582 F2d 1244 United States v. Blackwood G L
582 F.2d 1244
78-2 USTC P 9676
UNITED STATES of America and John P. Cornish, Special Agent
of the Internal Revenue Service, Plaintiffs-Appellees,
Robert BLACKWOOD, Cashier, Central Bank of Aurora, and the
Central Bank of Aurora, Defendants,
Paul Williams, an Assistant Vice President of the First
National Bank of Southglenn, and First National
Bank of Southglenn, Defendants,
Richard Baker, as Operating Manager of the Frontier Airlines
Credit Union, and Frontier Airlines Credit Union, Defendants,
Charles G. Lambert and Carole L. Lambert, Intervenors-Appellants.
Nos. 78-1358, 78-1359 and 78-1360.
United States Court of Appeals,
Argued and Submitted Aug. 15, 1978.
Decided Aug. 28, 1978.
William A. Whitledge, Washington, D. C. (M. Carr Ferguson, Asst. Atty. Gen., Gilbert E. Andrews and Charles E. Brookhart, Tax Division, Dept. of Justice, Washington, D. C. and Joseph F. Dolan, U. S. Atty., Denver, Colo., of counsel, on brief), for plaintiffs-appellees.
Clifford J. Barnard, Boulder, Colo. (and Dennis L. Blewitt of Barnard & Ferguson, Boulder, Colo., on brief), for intervenors-appellants.
Before McWILLIAMS, BREITENSTEIN and DOYLE, Circuit Judges.
This is an appeal by a taxpayer from an order of the District Court enforcing three summonses issued by a special agent of the Internal Revenue Service to the officers of two banks and the operating manager of a credit union for an airline company. The summonses sought financial records of the respective institutions in connection with an investigation by the Internal Revenue Service into the income tax liabilities of the taxpayer and his wife. The taxpayer intervened in the proceedings in the District Court and objected to the enforcement of the summonses on the ground that such would impinge upon the taxpayer's Fourth and Fifth Amendment rights. The taxpayer appeared Pro se in the District Court.
At the hearing before the District Court, the only witness testifying was the special agent of the Internal Revenue Service who had caused the three summonses to issue. The taxpayer himself called no witnesses and cross-examined the special agent only briefly. The special agent testified that the purpose of his investigation was to determine whether the taxpayer was required to file a tax return for the years 1975 and 1976, and to determine the amount of the tax liability, if any, for those two years. The agent also testified that the information he sought was necessary to complete his investigation and that he did not then have in his possession such information. During the course of this hearing and in response to a question by the District Judge, the taxpayer made it quite clear that his sole objection to the enforcement of the three summonses was that such enforcement would violate his Fourth and Fifth Amendment rights. It was in this general setting that the District Court ruled that the Fourth and Fifth Amendment rights of the taxpayer did not preclude the enforcement of summonses to third party financial institutions.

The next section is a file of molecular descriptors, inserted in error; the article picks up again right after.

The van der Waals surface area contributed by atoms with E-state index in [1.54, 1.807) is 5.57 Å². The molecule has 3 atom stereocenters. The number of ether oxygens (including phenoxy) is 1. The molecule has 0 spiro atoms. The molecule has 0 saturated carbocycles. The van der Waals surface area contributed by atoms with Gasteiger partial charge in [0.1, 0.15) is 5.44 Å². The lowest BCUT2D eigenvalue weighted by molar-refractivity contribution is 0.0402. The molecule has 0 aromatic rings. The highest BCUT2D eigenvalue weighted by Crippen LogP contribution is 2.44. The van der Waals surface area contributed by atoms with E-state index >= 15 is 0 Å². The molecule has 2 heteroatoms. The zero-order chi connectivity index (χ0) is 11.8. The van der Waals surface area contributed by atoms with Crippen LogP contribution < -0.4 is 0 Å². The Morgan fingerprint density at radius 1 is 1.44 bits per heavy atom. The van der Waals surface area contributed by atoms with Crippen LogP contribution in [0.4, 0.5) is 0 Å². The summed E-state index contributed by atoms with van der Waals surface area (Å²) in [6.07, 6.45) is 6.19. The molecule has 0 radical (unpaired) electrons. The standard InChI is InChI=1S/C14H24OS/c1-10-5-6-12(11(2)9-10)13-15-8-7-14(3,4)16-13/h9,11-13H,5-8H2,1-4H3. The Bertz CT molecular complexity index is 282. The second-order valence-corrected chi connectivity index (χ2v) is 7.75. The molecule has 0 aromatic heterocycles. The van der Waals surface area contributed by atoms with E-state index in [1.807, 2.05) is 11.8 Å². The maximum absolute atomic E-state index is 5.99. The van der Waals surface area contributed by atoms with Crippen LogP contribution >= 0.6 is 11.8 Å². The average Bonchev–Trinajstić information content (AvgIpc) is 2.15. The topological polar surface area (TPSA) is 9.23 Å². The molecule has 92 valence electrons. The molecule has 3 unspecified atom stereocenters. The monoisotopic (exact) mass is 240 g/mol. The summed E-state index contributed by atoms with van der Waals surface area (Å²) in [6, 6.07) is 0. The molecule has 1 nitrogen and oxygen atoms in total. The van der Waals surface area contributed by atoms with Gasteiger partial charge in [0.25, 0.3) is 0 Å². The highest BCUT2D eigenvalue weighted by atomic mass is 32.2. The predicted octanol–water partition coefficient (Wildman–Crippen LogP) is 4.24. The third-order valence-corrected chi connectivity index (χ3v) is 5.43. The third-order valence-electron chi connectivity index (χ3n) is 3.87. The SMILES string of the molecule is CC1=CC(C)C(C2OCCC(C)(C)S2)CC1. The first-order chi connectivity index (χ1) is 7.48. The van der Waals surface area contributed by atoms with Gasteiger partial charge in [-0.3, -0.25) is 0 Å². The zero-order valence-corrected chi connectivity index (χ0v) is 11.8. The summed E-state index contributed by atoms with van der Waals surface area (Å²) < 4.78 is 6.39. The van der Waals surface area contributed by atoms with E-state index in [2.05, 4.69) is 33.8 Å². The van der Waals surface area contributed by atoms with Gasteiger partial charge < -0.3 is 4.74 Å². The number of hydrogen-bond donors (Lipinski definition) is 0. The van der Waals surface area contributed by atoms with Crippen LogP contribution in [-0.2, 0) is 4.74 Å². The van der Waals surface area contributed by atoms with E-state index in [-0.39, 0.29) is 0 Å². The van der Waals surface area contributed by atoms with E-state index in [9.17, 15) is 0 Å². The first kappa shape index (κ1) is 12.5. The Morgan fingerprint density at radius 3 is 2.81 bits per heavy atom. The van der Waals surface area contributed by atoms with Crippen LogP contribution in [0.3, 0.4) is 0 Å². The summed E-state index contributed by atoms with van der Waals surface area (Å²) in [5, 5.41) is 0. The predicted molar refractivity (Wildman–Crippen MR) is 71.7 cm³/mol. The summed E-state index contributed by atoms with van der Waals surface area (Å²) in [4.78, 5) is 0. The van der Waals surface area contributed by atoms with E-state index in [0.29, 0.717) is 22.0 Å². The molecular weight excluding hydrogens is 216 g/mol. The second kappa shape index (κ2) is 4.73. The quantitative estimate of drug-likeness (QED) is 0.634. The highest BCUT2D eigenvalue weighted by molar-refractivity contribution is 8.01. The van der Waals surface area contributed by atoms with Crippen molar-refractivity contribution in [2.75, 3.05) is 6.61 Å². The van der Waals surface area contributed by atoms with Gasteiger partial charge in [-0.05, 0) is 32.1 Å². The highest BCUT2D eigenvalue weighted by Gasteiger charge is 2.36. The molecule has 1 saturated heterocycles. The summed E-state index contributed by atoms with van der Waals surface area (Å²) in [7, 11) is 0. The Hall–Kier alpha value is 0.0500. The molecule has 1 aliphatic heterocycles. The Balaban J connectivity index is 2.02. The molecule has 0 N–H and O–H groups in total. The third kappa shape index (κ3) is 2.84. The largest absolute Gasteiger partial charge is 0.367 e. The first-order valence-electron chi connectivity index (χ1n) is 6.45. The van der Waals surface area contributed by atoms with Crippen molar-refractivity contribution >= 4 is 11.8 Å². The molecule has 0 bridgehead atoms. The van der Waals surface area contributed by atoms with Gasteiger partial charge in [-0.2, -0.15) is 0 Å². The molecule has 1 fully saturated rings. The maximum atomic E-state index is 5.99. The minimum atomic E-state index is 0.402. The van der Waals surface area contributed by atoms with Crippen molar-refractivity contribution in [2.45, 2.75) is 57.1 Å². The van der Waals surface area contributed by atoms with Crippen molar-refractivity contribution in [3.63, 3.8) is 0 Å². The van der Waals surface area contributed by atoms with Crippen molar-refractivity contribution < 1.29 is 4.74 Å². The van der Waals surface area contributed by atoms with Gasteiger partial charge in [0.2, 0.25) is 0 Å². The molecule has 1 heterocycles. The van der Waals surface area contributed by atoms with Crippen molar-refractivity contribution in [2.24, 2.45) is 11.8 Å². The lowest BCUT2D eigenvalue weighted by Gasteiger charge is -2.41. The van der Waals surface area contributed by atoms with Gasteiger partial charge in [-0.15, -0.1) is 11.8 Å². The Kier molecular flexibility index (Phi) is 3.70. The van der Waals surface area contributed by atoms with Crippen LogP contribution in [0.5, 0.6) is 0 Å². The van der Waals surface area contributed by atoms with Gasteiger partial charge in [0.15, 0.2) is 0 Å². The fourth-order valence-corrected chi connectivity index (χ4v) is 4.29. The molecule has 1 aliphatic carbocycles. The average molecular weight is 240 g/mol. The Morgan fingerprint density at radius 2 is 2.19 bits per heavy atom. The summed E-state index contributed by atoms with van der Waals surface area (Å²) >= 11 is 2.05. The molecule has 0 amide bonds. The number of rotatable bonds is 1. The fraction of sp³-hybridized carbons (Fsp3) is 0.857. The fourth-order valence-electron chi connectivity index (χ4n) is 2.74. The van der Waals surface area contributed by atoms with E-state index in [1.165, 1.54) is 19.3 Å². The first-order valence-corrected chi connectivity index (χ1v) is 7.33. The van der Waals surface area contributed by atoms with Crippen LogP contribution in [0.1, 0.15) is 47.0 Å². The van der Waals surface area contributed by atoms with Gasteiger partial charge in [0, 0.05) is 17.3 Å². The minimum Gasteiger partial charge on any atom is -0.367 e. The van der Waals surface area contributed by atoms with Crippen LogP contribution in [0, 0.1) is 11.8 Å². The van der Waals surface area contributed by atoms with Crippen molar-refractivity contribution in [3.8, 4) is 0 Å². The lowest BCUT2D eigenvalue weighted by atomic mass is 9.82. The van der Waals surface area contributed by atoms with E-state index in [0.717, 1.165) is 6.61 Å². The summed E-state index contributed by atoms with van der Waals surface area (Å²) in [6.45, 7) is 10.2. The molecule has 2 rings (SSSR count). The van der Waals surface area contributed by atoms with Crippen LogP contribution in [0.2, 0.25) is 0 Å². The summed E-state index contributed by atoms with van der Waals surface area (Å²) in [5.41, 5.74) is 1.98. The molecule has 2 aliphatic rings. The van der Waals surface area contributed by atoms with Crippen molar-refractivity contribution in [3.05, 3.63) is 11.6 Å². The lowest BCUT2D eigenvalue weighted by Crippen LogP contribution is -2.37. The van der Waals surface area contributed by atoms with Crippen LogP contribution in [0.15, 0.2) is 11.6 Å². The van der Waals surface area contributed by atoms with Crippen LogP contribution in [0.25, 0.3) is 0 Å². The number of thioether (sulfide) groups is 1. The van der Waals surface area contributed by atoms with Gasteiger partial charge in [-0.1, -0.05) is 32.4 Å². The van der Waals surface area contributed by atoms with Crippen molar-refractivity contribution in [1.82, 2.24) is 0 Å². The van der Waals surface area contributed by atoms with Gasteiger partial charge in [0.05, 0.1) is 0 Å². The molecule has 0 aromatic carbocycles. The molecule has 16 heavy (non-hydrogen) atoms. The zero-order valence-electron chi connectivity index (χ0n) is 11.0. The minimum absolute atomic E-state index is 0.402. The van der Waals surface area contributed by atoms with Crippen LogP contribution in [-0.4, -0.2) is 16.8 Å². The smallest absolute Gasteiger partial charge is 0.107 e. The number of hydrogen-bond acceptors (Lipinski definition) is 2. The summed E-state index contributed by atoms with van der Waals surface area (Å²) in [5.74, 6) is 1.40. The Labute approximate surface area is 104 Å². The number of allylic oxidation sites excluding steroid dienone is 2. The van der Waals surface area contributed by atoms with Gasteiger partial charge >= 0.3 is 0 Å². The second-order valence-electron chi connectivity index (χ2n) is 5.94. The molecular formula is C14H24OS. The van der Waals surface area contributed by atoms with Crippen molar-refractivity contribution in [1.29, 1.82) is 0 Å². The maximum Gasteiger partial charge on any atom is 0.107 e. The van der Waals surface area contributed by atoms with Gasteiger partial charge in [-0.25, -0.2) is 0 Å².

On appeal, taxpayer is represented by counsel, who, at oral argument, asserted two grounds for reversal: (1) the District Court erred in holding that the production of the business records of the two banks and the credit union would not violate the taxpayer's constitutional rights; and (2) the case should be remanded to the District Court for a full hearing into the "good faith" of the entire I.R.S. investigation. Neither of these matters has merit, and we therefore affirm.
The summonses in question sought business records of the two banks and the credit union pertaining to savings and checking accounts held therein by the taxpayer and his wife during 1975 and 1976. Specifically sought were signature cards, deposit and withdrawal slips, bank statements, cancelled checks, loan ledgers and loan applications. As indicated, then, the records sought were produced and maintained by the two banks and the credit union, respectively, for their own business purposes. That such records may be summoned over the objection of a depositor is well established. See United States v. Miller, 425 U.S. 435, 96 S.Ct. 1619, 48 L.Ed.2d 71 (1976); United States v. Continental Bank & Trust Co., 503 F.2d 45, 49 (10th Cir. 1974); Securities & Exchange Commission v. First Security Bank of Utah, 447 F.2d 166, 167 (10th Cir. 1971); Galbraith v. United States, 387 F.2d 617, 618 (10th Cir. 1968).
The second matter urged in this Court as ground for reversal is that the District Court did not make any finding as to the "good faith" of the I.R.S. investigation. In connection with this point, reliance is placed on the recent case, United States v. LaSalle National Bank, --- U.S. ----, 98 S.Ct. 2357, 57 L.Ed.2d 221 (1978). In LaSalle, the Supreme Court held that a summons issued pursuant to Section 7602 of the Internal Revenue Code, prior to a recommendation for criminal prosecution to the Department of Justice, should be enforced if issued in good faith. Counsel argues here that the "good faith" aspect of the present case was never ruled on by the District Court. He concedes that the matter was never raised in the District Court and asks that such omission be overlooked because of the fact that the taxpayer was proceeding Pro se in the District Court. We disagree with such reasoning. One who elects to proceed in a trial court, Pro se, does so at his own peril. Otherwise, he is afforded appellate rights not given litigants represented by counsel. In the instant case we adhere to the general rule that an issue not raised in the trial court cannot be raised for the first time in this Court. Christiansen v. Farmers Ins. Exchange, 540 F.2d 472 (10th Cir. 1976); International Union of Operating Engineers, Local 953 v. Central Nat'l Life Ins. Co., 501 F.2d 902 (10th Cir. 1974), Cert. denied, 420 U.S. 926, 95 S.Ct. 1123, 43 L.Ed.2d 397 (1975).